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David Ross


This biography of the WWII flying ace recounts his legendary career in the RAF, his time as a POW and his postwar life as a beloved public figure.
One of the most famous fighter pilots of the Second World War, Basil Gerald “Stapme” Stapleton achieved flying ace status in the Battle of Britain and was immortalized in Richard Hillary’s classic wartime memoir The Last Enemy. Born in Durban, South Africa, Stapleton joined the Royal Air Force in 1939 and flew Spitfires with 603 Squadron. His legendary escapades during the Battle of Britain account for nearly twenty enemy aircraft destroyed, probably destroyed or damaged.
Stapleton later became flight commander of 257 Squadron and a gunnery instructor at RAF Kenley and Central Gunnery School, Catfoss. He returned to combat in 1944, flying Typhoons as commander of 247 Squadron. For his courageous combat during the Battle of Arnhem, he received the Dutch Flying Cross. In December of 1944, he was forced to land inside German lines and spent the rest of the war as a prisoner in Stalag Luft I on the Baltic coast.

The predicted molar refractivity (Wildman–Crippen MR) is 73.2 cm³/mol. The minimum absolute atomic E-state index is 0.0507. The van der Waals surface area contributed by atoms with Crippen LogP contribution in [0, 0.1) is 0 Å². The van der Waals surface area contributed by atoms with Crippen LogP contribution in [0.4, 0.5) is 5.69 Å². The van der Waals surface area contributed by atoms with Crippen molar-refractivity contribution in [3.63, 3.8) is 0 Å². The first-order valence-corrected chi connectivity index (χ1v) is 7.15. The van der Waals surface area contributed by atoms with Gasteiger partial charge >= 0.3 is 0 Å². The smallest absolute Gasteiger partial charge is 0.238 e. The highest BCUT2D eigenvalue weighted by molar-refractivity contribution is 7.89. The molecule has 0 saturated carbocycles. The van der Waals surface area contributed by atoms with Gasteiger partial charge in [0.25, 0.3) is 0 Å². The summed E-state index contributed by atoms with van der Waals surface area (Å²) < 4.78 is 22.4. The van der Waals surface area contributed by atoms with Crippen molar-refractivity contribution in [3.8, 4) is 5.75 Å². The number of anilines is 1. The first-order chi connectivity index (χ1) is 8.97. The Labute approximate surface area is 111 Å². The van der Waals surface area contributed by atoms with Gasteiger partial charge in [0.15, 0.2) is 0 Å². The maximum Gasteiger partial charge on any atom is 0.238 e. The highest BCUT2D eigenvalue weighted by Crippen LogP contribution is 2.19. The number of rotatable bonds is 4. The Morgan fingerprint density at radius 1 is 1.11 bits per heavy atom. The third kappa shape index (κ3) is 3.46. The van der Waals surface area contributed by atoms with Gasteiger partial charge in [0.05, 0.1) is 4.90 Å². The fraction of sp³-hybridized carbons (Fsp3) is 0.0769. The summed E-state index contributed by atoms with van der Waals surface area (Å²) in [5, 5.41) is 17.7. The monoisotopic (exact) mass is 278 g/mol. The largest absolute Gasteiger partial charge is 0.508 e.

Nicknamed 'Stapme' after a phrase used in his favorite cartoon 'Just Jake', Stapleton was a larger-than-life character who became a beloved public figure in his postwar life. With his handlebar mustache and good-humored bravado, he became for many the quintessential ace fighter pilot. In this authoritative and intimate volume, Stapleton tells his full story to historian David Ross, author of the acclaimed biography Richard Hillary.
463 printed pages
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